Alamo Boundary Trail

TRAIL NAME: Alamo Boundary Trail

LAND OWNER: Bandelier National Monument (BNM)

TRAIL ACCESSIBILITY: Rollator Walker was accessible to approximately 1/2 mile. The immediate area near the trail beginning might be accessible as a perching place for those with more disability. The traffic along Forest Road 289 is minimal and the area would provide a good place to sit and observe if the wind had not been so strong during our October visit. This is a common bird banding site with students. Students in wheelchairs could probably participate but not traverse the trail.

A student experiencing the banding of migratory birds near the trail. He holds the bird just before it flies after being banded. 2014

OTHER ASSESSMENTS: Camping, hiking, mountain biking, nature trips, walking, bird watching, wildlife.

****

DATE AND TIME OF ASSESSMENT: May 25, 2021 – 8AM ; October 9, 2021 – 8:30-10:30AM

WEATHER CONDITIONS: 50 degrees, strong winds during the October visit. Sunny during the May visit.

EVALUATORS: Keegan Tranquillo (BNM) and Terry Foxx May 25, 2021; Charles “Jim” Foxx and Teralene “Terry” Foxx October 9, 2021.

MOBILITY DEVICE USED (e.g. motorized or self-propelled wheelchair, rollator walker): Drive Medical RTL10266 Nitro Euro Style Rollator Walker, Standard Height, 10 inch wheels, 23 inches wide at the base.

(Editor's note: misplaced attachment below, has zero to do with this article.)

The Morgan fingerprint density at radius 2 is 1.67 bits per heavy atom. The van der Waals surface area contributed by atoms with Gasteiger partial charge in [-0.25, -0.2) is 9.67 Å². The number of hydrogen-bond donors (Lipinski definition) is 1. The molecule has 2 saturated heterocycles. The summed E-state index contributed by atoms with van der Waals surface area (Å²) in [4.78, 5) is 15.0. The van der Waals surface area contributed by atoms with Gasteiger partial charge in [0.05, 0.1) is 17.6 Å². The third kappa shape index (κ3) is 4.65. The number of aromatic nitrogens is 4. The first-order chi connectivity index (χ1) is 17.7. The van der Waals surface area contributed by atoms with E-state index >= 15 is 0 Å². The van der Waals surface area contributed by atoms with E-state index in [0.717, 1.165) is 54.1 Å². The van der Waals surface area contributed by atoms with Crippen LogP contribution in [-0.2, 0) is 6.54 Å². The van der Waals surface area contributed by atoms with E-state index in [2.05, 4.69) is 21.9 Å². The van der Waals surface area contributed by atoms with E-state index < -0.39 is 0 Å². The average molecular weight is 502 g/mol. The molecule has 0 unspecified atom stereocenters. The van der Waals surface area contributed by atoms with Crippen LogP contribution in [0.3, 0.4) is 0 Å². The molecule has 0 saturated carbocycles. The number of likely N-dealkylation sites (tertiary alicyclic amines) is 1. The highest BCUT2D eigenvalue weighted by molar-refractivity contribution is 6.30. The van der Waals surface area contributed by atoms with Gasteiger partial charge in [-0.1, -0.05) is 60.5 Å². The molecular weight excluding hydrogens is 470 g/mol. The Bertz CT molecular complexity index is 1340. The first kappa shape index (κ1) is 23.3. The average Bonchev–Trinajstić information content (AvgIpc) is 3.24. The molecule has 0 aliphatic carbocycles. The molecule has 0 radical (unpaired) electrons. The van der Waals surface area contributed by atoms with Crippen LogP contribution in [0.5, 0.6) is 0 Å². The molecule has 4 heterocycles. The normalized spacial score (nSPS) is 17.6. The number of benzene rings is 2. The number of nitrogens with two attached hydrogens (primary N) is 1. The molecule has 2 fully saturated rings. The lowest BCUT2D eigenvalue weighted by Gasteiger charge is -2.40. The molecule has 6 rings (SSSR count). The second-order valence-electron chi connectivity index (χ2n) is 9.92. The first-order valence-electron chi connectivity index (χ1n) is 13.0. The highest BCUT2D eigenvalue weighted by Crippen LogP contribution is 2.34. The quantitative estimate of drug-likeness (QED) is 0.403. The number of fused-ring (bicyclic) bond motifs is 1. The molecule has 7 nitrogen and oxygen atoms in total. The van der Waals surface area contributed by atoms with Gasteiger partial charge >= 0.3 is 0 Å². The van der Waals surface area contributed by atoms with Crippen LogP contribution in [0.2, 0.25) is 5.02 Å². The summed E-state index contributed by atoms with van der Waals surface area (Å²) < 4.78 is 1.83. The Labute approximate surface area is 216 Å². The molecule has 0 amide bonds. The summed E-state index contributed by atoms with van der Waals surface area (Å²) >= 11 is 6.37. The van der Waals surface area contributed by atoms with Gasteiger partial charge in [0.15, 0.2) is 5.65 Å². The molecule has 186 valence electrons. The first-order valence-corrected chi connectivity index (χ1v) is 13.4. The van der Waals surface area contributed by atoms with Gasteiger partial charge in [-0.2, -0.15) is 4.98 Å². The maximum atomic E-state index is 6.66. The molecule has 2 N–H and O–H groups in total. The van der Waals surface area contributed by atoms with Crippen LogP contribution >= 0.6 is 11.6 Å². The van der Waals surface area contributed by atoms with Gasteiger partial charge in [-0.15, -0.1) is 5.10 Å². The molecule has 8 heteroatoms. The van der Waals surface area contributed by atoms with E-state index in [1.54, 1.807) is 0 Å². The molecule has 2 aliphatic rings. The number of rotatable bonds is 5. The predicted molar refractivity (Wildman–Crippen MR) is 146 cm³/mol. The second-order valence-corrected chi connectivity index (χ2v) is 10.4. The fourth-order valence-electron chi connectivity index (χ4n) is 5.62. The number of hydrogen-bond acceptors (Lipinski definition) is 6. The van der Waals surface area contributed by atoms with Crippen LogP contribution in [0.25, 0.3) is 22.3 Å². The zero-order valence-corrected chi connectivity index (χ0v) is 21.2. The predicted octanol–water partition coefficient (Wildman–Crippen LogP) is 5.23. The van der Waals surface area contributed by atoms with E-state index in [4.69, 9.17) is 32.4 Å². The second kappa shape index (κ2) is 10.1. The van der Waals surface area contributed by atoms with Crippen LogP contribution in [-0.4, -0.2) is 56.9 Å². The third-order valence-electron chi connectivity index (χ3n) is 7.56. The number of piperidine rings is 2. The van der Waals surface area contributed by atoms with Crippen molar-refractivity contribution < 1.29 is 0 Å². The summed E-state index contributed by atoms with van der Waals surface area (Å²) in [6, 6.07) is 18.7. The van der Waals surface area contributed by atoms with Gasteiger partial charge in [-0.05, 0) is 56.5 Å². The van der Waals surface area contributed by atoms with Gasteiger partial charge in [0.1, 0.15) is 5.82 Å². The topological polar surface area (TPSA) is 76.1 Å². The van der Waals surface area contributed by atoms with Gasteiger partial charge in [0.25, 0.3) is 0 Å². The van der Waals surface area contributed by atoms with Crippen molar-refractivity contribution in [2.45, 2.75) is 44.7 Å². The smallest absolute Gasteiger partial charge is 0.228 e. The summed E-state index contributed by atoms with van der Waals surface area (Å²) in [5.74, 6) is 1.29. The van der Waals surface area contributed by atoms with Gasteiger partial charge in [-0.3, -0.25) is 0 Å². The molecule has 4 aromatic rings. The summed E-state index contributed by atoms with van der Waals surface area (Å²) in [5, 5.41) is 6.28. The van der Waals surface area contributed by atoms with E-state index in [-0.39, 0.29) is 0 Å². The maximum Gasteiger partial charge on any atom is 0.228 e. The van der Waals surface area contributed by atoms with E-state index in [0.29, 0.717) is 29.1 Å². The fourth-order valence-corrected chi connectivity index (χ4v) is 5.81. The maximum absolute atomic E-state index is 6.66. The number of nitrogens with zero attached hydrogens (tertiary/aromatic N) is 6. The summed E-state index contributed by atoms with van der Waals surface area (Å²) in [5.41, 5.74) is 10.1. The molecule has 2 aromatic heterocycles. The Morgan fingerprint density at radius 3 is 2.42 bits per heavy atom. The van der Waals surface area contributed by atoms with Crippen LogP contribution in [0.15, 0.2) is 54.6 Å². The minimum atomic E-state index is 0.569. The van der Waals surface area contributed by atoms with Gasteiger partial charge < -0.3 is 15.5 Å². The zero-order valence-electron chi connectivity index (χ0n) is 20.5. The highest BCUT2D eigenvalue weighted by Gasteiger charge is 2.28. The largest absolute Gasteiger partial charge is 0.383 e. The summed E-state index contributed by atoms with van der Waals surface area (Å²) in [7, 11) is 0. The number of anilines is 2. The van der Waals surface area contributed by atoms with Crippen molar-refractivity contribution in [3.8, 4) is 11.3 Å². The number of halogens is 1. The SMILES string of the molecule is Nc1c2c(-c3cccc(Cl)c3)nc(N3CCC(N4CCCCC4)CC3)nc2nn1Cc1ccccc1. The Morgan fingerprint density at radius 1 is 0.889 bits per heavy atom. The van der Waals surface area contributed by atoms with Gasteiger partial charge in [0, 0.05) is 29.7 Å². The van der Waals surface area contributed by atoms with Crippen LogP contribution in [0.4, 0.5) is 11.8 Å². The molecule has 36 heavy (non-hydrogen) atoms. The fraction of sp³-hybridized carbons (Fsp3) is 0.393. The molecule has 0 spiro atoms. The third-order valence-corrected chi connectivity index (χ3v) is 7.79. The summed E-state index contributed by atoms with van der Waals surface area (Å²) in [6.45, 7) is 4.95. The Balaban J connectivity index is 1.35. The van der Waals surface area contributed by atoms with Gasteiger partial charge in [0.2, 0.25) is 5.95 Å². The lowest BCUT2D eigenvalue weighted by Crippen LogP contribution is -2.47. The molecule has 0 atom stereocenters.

TRAIL SIGNAGE: There is a nice BNM trail sign at the beginning of the trail and parking for approximately 6 vehicles. The trail sign contains information about trail length, and trail connections.

Portion of the trail sign at the beginning of the trail. Photo by Terry Foxx.
Information about the trail at the beginning of the trail. Photo by Terry Foxx.

LOCATION:  Off Forest Road 289. This road is on the left off State Route 4 toward the Valle Grande. There is sufficient parking for approximately 6 cars.

OVERALL TRAIL LENGTH: 2.6 miles round trip

ELEVATION: Slightly above 9,000 ft.

ELEVATION CHANGE:  The sign says 400ft elevation change

HOW MUCH OF THE TRAIL WAS EVALUATED: During the May visit we walked a little more than 1/2 mile. In October we walked to where the trees obscured the trail, approximately 2/3 mile. The area was very flat with some slopes but less than 5-10%. There was deadfall from the Las Conchas fire and so we did not attempt to go further.

TRAIL WIDTH:  Approximately 2 ft wide. The grass was not fully grown in May and was dry in October. The grass provided more resistance in October.

TRAIL SURFACE: Rocky at the beginning and then packed soil with a vegetation surface. For most of the trail it was less than 2 ft wide and one wheel needed to be in the grass border. The rocks were not large, so the Rollator Walker could miss the larger rocks in the trail. At areas where the trail is narrow, placement of the Rollator wheel was important. One wheel needed to be on the packed soil and the other along the edge of the grass. This tilts the Rollator Walker and provides some insecurity. Caution must be taken not to let the Rollator Walker tip too much or a fall is possible. The Rollator Walker moved over the grass easily both seasons we visited the trail.

Trail near the beginning. Note the gravelly surface. Photo by Terry Foxx, May 25, 2021